I left out the Post Office as a misapplication of U.S. federal government activity for just the reason you correctly state. The Post Office is an enumerated power of the Congress. Sadly, by its nature, it is also inefficient, costly, and unresponsive. Not illegal; just impractical.

      And while Congress is empowered to “provide for the common Defence and general Welfare of the United States”, Jefferson put it this way:

      “To lay taxes to provide for the general welfare of the United States, that is to say, “to lay taxes for the purpose of providing for the general welfare.” For the laying of taxes is the power, and the general welfare the purpose for which the power is to be exercised. They are not to lay taxes ad libitum for any purpose they please; but only to pay the debts or provide for the welfare of the Union.” — Opinion on National Bank, 1791.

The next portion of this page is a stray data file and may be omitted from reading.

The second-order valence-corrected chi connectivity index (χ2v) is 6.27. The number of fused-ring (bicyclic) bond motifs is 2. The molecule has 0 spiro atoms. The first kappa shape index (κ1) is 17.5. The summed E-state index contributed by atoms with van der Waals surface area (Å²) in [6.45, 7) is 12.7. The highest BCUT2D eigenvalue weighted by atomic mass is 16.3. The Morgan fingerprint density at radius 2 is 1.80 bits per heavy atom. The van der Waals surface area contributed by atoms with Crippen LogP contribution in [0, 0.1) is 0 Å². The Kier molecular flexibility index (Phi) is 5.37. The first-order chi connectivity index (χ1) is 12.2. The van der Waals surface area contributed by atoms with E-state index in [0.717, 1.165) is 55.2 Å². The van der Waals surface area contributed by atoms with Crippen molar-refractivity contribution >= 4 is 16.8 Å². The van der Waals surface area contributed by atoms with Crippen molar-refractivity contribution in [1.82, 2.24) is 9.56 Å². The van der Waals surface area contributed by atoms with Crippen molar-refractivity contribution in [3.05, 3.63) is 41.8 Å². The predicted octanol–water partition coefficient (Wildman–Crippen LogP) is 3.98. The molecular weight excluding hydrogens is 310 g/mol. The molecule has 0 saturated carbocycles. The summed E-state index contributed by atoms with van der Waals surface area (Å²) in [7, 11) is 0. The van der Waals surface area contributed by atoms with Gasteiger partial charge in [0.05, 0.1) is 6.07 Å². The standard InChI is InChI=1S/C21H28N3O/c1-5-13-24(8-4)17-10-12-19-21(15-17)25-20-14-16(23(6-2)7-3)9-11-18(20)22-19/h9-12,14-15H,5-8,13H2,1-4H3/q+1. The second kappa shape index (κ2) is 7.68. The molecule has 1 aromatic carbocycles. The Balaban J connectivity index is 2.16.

When one extends “general welfare” to loosely mean anything the given observer contends it means, the entire concept of enumerated powers becomes moot. Legislators become noblemen; favors from the treasury become the currency of the land; corporatism thrives.

      One can certainly mix the functions of government and markets. Americans have expediently allowed government to cast an ever-expanding overshadow private markets. It’s easier to assuage one’s own views of parity if government will eagerly expand its scope to force others in your market to finance your desires with tax money, borrowing, or “quantitative easing” (monetary inflation). It’s not that government cannot or has not done these things (however unethically and inefficiently). By its charter and the license granted to it by “we the people”, I simply withhold my sanction and maintain that it should not.